Limited hybridisation and introgression despite stocking among endemic Interior Highlands black basses (Centrarchidae: Micropterus)

Joe C. Gunn,Andrew T. Taylor, Jeff J. Buckingham, Aaron I. Kern,James M. M. Long


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Aim: Smallmouth Bass (Micropterus dolomieu; SMB) are globally popular among anglers and have been widely introduced (i.e. stocked) for population management and sportfishing. Importantly, stocking was prevalent before cryptic diversity within the SMB complex was known, which now includes three newly elevated species: Neosho Bass (M. velox; NB), Little River Bass (M. sp. cf. dolomieu Little River; LRB) and Ouachita Bass (M. sp. cf. dolomieu Ouachita River; OB). We sought to quantify population structure and hybridisation and introgression in these three recently described species.Location: Species-level diversity, particularly in the basin-restricted LRB and OB in the Ouachita Mountains within the Central Interior Highlands (CIH), North America, suggests the presence of distinct genetic variation that could be eroded by introgression.Methods: We estimated interspecific introgression and intraspecific population differentiation in the Smallmouth Bass species complex (SMB-C) using 472 specimens comprising SMB, NB, LRB and OB, including the naturally sympatric Spotted Bass (M. punctulatus; SPB). Genomic samples were genotyped on a SNP panel of 192 loci designed to detect allele-sharing on multiple hierarchical levels.Results: We found low range-wide hybridisation between species in the SMB-C and SPB (mostly SMB-C backcrosses), and interspecific heterozygosity varied, indicating differential introgression. Range-wide hybridisation between species in the CIH and SMB was similar overall (but mostly F-2 and CIH backcrosses) and was observed in streams with known SMB stocking in connected reservoirs. Interspecific heterozygosity in SMB hybrids was also generally lower, indicating later-generation backcrosses. We found strong population structure in the Ouachita Mountains (LRB and OB).Main Conclusions: Despite isolated incidences of natural (SPB) and human-mediated (SMB) introgression, genomic identity appears intact in endemic LRB and OB, suggesting potential ecological or behavioural isolating mechanisms preventing cross-species reproduction. Our findings reveal that genetic variation remains in cryptic, basin-restricted species in the Ouachita Mountains ecoregion that may be managed for long-term conservation.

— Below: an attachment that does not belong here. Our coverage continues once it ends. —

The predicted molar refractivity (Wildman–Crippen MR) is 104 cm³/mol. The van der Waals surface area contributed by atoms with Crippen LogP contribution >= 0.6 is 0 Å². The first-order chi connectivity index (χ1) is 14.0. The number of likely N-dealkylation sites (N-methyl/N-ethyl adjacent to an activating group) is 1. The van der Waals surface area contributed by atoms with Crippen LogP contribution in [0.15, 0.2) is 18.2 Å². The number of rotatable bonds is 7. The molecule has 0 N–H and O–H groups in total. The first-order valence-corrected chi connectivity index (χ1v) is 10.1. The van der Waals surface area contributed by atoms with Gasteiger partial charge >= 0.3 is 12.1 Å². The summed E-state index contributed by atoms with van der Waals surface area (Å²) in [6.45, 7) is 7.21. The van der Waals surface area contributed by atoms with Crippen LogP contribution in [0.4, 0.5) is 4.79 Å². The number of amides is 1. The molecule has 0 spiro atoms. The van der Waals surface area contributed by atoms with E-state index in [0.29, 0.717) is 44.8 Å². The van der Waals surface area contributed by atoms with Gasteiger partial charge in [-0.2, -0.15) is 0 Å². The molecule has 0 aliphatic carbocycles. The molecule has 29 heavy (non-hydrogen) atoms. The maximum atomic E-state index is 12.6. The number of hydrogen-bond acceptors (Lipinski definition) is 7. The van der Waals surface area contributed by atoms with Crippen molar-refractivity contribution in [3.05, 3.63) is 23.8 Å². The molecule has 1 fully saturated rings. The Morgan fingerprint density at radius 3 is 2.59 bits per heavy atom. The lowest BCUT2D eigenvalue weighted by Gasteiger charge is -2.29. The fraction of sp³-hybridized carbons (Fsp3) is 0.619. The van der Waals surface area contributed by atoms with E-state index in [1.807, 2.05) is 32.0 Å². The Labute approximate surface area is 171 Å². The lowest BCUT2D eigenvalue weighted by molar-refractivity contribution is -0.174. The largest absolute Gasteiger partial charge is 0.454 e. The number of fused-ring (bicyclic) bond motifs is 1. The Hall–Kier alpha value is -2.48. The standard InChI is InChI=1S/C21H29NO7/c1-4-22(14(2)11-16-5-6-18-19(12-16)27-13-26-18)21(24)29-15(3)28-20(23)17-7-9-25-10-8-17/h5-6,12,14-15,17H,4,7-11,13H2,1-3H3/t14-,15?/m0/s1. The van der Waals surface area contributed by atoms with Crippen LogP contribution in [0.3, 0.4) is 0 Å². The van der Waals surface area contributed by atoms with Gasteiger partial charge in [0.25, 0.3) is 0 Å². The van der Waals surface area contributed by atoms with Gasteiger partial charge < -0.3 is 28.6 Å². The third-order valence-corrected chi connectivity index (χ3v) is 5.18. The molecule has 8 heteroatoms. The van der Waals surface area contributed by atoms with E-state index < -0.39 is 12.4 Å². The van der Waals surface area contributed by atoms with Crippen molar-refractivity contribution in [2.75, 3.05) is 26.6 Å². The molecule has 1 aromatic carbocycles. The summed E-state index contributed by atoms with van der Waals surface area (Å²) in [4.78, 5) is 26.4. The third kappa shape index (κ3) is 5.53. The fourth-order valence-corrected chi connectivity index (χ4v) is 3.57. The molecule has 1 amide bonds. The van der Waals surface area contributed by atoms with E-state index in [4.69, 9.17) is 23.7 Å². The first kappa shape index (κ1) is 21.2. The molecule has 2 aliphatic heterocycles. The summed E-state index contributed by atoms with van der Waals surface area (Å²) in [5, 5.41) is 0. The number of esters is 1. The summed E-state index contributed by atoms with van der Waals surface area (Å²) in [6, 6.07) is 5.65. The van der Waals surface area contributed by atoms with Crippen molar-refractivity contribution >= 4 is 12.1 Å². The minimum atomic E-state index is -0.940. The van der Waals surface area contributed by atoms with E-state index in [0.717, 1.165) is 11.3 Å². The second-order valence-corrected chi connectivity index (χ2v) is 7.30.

black basses, conservation, endemic species, fisheries management, hybridisation and introgression, SNPs, stocking
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